The Future of Russian Outward Foreign Direct Investment and the Eclectic Paradigm: What Changes After the Crisis of 2008-2009?

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The Future of Russian Outward Foreign Direct Investment and the Eclectic Paradigm: What Changes After the Crisis of 2008-2009?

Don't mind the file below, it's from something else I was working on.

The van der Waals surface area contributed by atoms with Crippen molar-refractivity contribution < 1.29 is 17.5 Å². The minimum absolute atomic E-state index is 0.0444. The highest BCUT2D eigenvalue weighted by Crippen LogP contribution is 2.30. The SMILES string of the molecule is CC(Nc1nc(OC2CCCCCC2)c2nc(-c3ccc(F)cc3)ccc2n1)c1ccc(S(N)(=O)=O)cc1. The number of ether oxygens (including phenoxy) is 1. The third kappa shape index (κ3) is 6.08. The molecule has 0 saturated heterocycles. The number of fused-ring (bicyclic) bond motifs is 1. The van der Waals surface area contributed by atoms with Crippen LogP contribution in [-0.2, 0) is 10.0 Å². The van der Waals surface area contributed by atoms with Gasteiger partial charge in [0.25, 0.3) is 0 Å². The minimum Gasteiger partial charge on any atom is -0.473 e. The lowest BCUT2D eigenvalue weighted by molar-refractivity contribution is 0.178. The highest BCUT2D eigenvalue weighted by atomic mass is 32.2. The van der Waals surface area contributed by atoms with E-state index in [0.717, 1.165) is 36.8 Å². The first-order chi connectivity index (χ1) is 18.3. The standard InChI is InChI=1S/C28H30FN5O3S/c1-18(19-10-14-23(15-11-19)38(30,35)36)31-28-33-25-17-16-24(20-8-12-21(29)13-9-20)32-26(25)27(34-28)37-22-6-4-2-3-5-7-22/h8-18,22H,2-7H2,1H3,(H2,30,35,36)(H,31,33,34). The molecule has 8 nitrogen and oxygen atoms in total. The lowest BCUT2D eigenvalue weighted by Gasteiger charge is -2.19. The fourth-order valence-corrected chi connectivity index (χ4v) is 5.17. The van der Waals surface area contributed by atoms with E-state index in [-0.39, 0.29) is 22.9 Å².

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  See discussions, stats, and author profiles for this publication at: https://www.researchgate.net/publication/228119973 The Future of Russian Outward Foreign DirectInvestment and the Eclectic Paradigm: WhatChanges After the Crisis of...  Article  · June 2010 DOI: 10.21845/comp/2010/1/2 CITATIONS 6 READS 75 1 author:Some of the authors of this publication are also working on these related projects: Analysing patterns of emerging sources of outward foreign direct investment   View projectKalman KalotayUnited Nations Conference on Trade and Development 60   PUBLICATIONS   517   CITATIONS   SEE PROFILE All content following this page was uploaded by Kalman Kalotay on 24 December 2016. The user has requested enhancement of the downloaded file. All in-text references underlined in blue are added to the srcinal documentand are linked to publications on ResearchGate, letting you access and read them immediately.  Electronic copy available at: http://ssrn.com/abstract=1702829   1 The future of Russian outward foreign direct investment and the eclectic paradigm: What changes after the crisis of 2008–2009? Kálmán Kalotay 1   This article explores the future of Russian outward foreign direct investment in the aftermath of the crisis of 2008–2009. As it is too early to analyse the full impact of the crisis, it develops hypotheses about the degree of slowdown in the foreign expansion of Russian transnational corporations. It uses an extension of the eclectic paradigm to home country advantages (competitive environment, business environment, development strategy, State involvement) applied to a comparison of the Russian Federation with other economies in transition as an analytical tool. Systematic differences between transnationals from the Russian Federation (global firms, based on natural resources, aiming for vertical integration of assets) and from new European Union member countries (regional firms, based on downstream activities or services, aiming for horizontal integration) allow us to formulate more solid conclusions about the future of the Russian firms facing lower export prices, lower market capitalizations and higher debts. In turn, this article argue that a comparison with the large emerging economies of Brazil, China and India, under the acronym of BRIC can be less useful in the current context, as these economies are significantly less affected by the crisis of 2008–2009 than the Russian Federation; hence they can not expect a slowdown in their outward foreign direct investment similar to that of Russian transnationals.  JEL : F23; F21; O52; P29 Keywords : Russia; Outward FDI; Eclectic paradigm; Home country; Crisis; Economy in transition Introduction Over a historically brief period (a decade and a half), the Russian Federation has become a major outward investing country on a global scale. According to data from the United Nations Conference on Trade and Development (UNCTAD), registered outward foreign direct investment (FDI) stock of the Russian Federation’s increased from U.S.$ 2 1  Economic Affairs Officer United Nations Conference on Trade and Development Palais des Nations, CH-1211 Geneva 10, Switzerland Tel.: +41 22 907 50 99; fax: +41 22 907 01 94. E-mail address: kalotayk@gmail.com. The view are those of the author and do not necessarily reflect the opinion of the United Nations.  Electronic copy available at: http://ssrn.com/abstract=1702829   2 billion in 1993 to U.S.$ 255 billion in 2007 ( UNCTAD, 2008  ), making it the 15th most important source economy of investments worldwide, and the second largest among emerging economies (defined as developing and transition countries together), behind Hong Kong (China) only, and ahead of Brazil, China, India and South Africa, to mention a few. However, with the onset of a major financial crisis in the second half of 2008, which affected the Russian economy deeply, questions are raised about the immediate future, as well as the long-term sustainability of those large outward investments. This article argues that questions about the future of Russian outward FDI are particularly acute because the timing of crisis coincides with a change in the business cycle of Russian transnational corporations (TNCs): after a stage of very fast foreign expansion, time has come to consolidate the foreign assets, resulting in a slower growth abroad (and even a retreat in some cases). The future is thus uncertain to predict with exactness. However, if a right analytical framework is applied to the Russian outward FDI phenomenon, certain trends can be predicted. This article applies two of them: one is a business case study methodology, in which the most salient current problems of Russian TNCs are analysed; the other is a more theoretical one: an extended version of the eclectic paradigm (extended to a separate home-country factor) applied to the Russian Federation in comparison to other economies in transition (acknowledging that the two methods can partly overlap). In turn, this article argues that the analysis of the future of Russian outward FDI has to be detached from the “BRIC” Group (Brazil, Russian Federation, India and China), as the three other economies do not share any common characteristics with the Russian Federation. The rest of the paper is organized as follows: First, a business case study analyses briefly the periods of boom and halt in Russian outward FDI, with a special reference to its natural resource base. It is followed by an argument about by the analytical framework of the BRIC group is no longer valid. The subsequent section applies the extended eclectic paradigm to the Russian Federation in comparison to other economies in transition. The conclusion formulates some general hypotheses about the future of Russian outward FDI.    3 Boom and slowdown According to official statistics, in the late 1990s and till 2007, the growth rate for Russian outward FDI stocks was by far the fastest among emerging markets, faster than other newly emerging source countries such as India, or rapidly expanding offshore centres such as the British Virgin Islands. However, the three-digit growth rate of the outward FDI stock of The Russian Federation is partly a statistical artefact. It may well be that in the 1990s, the outward investment position of the country was largely underreported. After 1999, the Bank of Russia started receiving increasingly accurate information but was not fully in a position to revise its previous reporting. That is partly confirmed by a look at the difference between outflows and outward stock data over the period 1999–2007: the cumulative outflows of that period reached U.S.$ 117 billion, while the outward FDI stock rose by U.S.$ 245 billion. 2  Naturally, part of the discrepancy may be due to changing valuations or the fact that not all the private sector outflows of that period were correctly recorded under FDI. Nevertheless, the dynamics of flow data too indicates fast growth. The main salient feature about the period of take off (especially 2000–2007) is that fact that lower middle-income The Russian Federation became mostly unexpectedly a net capital exporter, and some of its firms, such as Gazprom, Lukoil, Norilsk Nickel, and Severstal, for example, have already leapfrogged to a global status, due to their aggressive strategies of foreign expansion and leveraging of their natural-resource-base (expansion financed by borrowing). While Russian corporations that expand internationally constitute a mostly diverse group of firms in terms of ownership structures, motivations, and strategies, the most important and the largest ones of them (Gazprom, Lukoil, Norilsk Nickel, United Company of Rusal, etc.) are strongly linked with the natural resources of their home base. Of the 25 largest Russian TNCs of 2007 ranked by foreign assets ( Skolkovo and VCC, 2008  ), there were 3 oil and gas firms, which occupied the top 2 positions), 6 iron and steel companies, 2 mining companies, and one metals company. These firms together account for U.S.$ 72 billion in foreign assets (figure 1), of which two companies (Lukoil and Gazprom) were responsible for more than half (U.S.$ 34 billion). This means that natural-resource-based firms accounted for four-fifths of the foreign assets of the top 25. Setting aside the 2  See the data of the UNCTAD FDI/TNC database.    4 methodological differences between FDI and foreign asset data, a rough estimate can be made to compare the foreign assets of the top 25 (U.S.$ 72 billion) against the total outward FDI stock of the Russian federation at the same year (2007) (U.S.$ 255 billion). The former amounts for 35% of the latter, and given the fact that the top 25 list may exclude certain non-reporting large companies, this ratio is an indication of a very high concentration of outward FDI by a few firms. Figure 1 Foreign assets of the top 25 Russian TNCs and outward FDI stock of the Russian Federation, 2007(Billions of U.S. dollars) Foreign assets of the other natural resource based top 25; 34Foreign assets of the non-natural resource based top 25; 18Foreign assets of Lukoil and Gazprom; 38Outward FDI stock outside the top 25; 166   Source  : Author's calculations, based UNCTAD FDI/TNC database and Skolkovo and VCC 2008.   The crisis that started in 2008 affected all business around the world negatively, including Russian TNCs. The general negative fallout of the crisis includes reduced access to finance; a sharp deterioration of perceptions about business prospects by TNCs; and a strong risk aversion of all businesses ( UNCTAD, 2009 ). Indeed, the financial crisis of 2008 3  has reached the Russian Federation quickly and in many senses augurs badly for outward investing Russian TNCs. There are certain circumstances that make the impact of the crisis particularly strong on Russian firms. For example, greenfield investments  (new investments and expansion of existing facilities) which seem to be so far been quite resilient to the crisis ( UNCTAD, 2009 ) represent a small portion of outward FDI by Russian TNCs, as the latter have preferred M&As in their vision to leapfrog to global status ( Kalotay, 2008  ). This is so because cross-  3  By 2009, this financial crisis had become a general economic crisis.